Leveraging Peer Feedback

Technology in Pedagogy, No. 18, February 2014
Written by Kiruthika Ragupathi

Using peer feedback among students is a useful tool in education. Feedback from peers is usually available more speedily than instructor feedback and is given in a language that they can easily relate to; effectively conveyed, it helps them review and question their own personal beliefs. This process of giving peer feedback requires active engagement as well as a critical understanding of what an assessment task demands and the criteria used to assess and grade work.

Peer feedback can communicate peer expectations in team assignments says Damith Rajapakse, a senior lecturer with the Department of Computer Science from the School of Computing at the National University of Singapore. He says, instructors can also use peer evaluations to reward or penalize team members based on students’ contribution levels and can easily supplement instructor feedback on student performance. In this session, Damith introduced a tool that he and his team developed to manage peer feedback and peer evaluations in class.

Reason for using Peer Feedback

Damith started the sharing session by highlighting a study Norman Vaughan from the Mount Royal University, Canada on the perceived value of peer assessment feedback. The students in that study were asked to rate the value of peer assessment feedback before and after a course, and then it was followed up with getting student’s perceptions on the value of teacher assessment feedback. It was reported that an emphasis on formative peer feedback impacted students’ perceptions on the value of instructor assessment. The study results highlights that students’ participation in a peer-feedback activity creates a win-win situation for both instructors and students with students valuing their teacher feedback.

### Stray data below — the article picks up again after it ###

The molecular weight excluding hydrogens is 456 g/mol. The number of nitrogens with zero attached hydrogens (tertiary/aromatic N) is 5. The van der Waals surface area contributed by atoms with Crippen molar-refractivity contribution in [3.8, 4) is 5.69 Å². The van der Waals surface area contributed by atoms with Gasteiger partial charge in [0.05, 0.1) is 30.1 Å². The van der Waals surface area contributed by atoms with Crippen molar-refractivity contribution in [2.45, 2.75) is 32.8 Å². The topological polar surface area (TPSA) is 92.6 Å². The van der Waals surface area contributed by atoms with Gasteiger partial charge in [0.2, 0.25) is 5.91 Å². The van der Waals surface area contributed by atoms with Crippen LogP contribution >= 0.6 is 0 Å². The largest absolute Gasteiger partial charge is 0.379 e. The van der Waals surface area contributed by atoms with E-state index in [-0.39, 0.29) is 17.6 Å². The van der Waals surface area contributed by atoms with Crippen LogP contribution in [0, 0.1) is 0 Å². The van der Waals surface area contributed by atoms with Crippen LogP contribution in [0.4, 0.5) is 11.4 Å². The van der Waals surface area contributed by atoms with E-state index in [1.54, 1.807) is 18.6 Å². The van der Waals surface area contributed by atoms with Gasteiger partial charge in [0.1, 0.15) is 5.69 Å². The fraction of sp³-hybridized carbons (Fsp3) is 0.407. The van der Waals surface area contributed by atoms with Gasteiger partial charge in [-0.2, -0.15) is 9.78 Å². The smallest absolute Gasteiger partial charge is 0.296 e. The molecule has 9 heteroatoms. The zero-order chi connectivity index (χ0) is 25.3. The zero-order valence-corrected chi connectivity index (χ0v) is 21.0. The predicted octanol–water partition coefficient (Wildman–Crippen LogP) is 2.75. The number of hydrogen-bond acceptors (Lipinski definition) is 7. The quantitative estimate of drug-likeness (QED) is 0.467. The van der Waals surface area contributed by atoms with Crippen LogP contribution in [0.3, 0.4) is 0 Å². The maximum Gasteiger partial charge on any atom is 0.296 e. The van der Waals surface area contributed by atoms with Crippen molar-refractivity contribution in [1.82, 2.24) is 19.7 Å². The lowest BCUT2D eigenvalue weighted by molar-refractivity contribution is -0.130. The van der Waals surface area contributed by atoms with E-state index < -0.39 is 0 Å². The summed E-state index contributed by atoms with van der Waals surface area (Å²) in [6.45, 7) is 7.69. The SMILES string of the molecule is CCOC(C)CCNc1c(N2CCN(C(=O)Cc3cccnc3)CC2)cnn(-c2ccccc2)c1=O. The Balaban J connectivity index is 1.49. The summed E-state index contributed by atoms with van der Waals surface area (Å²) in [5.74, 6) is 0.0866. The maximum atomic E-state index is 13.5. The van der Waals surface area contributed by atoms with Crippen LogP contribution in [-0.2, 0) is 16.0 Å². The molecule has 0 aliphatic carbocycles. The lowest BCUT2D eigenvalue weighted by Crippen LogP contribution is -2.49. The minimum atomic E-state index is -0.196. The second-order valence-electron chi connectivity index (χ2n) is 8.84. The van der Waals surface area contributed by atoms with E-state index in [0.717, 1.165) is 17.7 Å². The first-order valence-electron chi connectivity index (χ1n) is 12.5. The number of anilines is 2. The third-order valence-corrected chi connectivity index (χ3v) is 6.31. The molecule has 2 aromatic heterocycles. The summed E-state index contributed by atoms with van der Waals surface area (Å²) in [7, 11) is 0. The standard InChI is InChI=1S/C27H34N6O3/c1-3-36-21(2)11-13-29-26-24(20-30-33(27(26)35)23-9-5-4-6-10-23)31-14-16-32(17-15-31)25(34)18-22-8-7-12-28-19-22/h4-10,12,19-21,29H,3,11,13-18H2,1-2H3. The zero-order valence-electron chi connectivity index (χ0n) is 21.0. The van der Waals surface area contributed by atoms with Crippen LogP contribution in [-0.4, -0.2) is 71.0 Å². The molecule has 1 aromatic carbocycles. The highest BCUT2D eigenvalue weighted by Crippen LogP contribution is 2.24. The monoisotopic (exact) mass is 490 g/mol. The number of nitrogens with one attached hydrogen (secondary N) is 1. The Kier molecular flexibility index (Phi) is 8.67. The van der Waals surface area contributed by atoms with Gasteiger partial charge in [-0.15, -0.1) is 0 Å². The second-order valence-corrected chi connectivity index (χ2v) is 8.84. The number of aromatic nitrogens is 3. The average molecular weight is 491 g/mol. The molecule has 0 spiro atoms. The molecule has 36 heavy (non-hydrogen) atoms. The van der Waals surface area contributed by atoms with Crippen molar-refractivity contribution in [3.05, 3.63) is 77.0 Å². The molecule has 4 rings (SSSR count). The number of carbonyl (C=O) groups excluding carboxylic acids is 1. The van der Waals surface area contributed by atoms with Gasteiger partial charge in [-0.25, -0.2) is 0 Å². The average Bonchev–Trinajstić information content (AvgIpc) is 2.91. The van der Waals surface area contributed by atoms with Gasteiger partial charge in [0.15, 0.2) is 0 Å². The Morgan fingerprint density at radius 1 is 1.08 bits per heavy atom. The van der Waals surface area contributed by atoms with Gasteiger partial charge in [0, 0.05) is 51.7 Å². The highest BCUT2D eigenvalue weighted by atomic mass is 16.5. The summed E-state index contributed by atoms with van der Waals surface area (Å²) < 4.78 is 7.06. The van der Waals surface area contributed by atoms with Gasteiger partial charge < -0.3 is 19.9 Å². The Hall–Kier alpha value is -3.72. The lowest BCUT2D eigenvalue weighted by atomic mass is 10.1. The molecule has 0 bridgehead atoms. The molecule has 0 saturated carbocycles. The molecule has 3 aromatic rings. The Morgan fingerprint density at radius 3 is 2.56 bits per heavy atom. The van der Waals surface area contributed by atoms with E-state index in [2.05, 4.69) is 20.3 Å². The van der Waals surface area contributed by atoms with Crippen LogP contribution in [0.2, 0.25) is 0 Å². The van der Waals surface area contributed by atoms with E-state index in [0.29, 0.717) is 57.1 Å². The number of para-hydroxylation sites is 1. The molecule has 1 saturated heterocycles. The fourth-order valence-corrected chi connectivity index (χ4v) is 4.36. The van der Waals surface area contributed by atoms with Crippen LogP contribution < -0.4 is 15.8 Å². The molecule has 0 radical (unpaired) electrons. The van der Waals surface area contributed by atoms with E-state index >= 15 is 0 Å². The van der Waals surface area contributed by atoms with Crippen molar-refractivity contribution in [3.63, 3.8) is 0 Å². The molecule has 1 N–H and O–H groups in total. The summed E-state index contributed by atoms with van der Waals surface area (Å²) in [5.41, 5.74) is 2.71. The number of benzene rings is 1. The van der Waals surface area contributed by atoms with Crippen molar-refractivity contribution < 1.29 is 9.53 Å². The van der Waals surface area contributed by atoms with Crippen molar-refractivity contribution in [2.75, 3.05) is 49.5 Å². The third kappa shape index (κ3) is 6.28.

When Damith started getting his students from the large classes to work in teams, he felt the importance and usefulness of using peer feedback. That is because, when working in teams, students who generally slack tend to rarely participate and usually contribute very little to the project work, yet these students are not penalized enough and ride on the other members’ work to attain grades higher than what they deserve. To give a grade that a student really deserves, Damith felt the necessity for a system that can allow students to easily give peer feedback and enable teachers to access the information effortlessly. Secondly, when there are a number of deliverables from students every week, instructors would not have enough time to give feedback immediately, particularly on student presentations.

These two situations prompted his team to conceptualize on developing an online system, TEAMMATES (http://teammatesOnline.info) that can be used for managing peer feedback. An online system makes the maintenance and collection of feedback easy and effective. He shared that the system is currently being used by over 50 universities with over 7000 users and can be freely accessed.

TEAMMATES information

A video tour of the TEAMMATES system can be accessed from the TEAMMATES home page.

Damith detailed four main features of the TEAMMATES system, and how it was useful for his classes:

1.      Peer evaluation / feedback for student teams

When students work on team projects, he found TEAMMATES to be particularly useful for collecting feedback from peers working on the same project. Students first estimate the performance of their peers’ participation and contribution to the project, and provide anonymous feedback to their team members. Second, they complete a self-evaluation of their performance using the system. This allows them to compare their own evaluation with the final score assigned by one’s own team’s perception. Finally, they also provide confidential feedback and comments on their peers to the instructor. This facilitates the instructor to easily identify the problem teams and be able to moderate the scores. It also gives an opportunity for instructors to intervene at an early stage while students get the time needed to amend their behaviour/problem before it is too late.Peer FeedbackSince the comments from peers are made transparent and open to all team members, students take ownership and responsibility. All of these, enable the instructors to penalise any under-performing student with more conviction and reward the deserving students with confidence.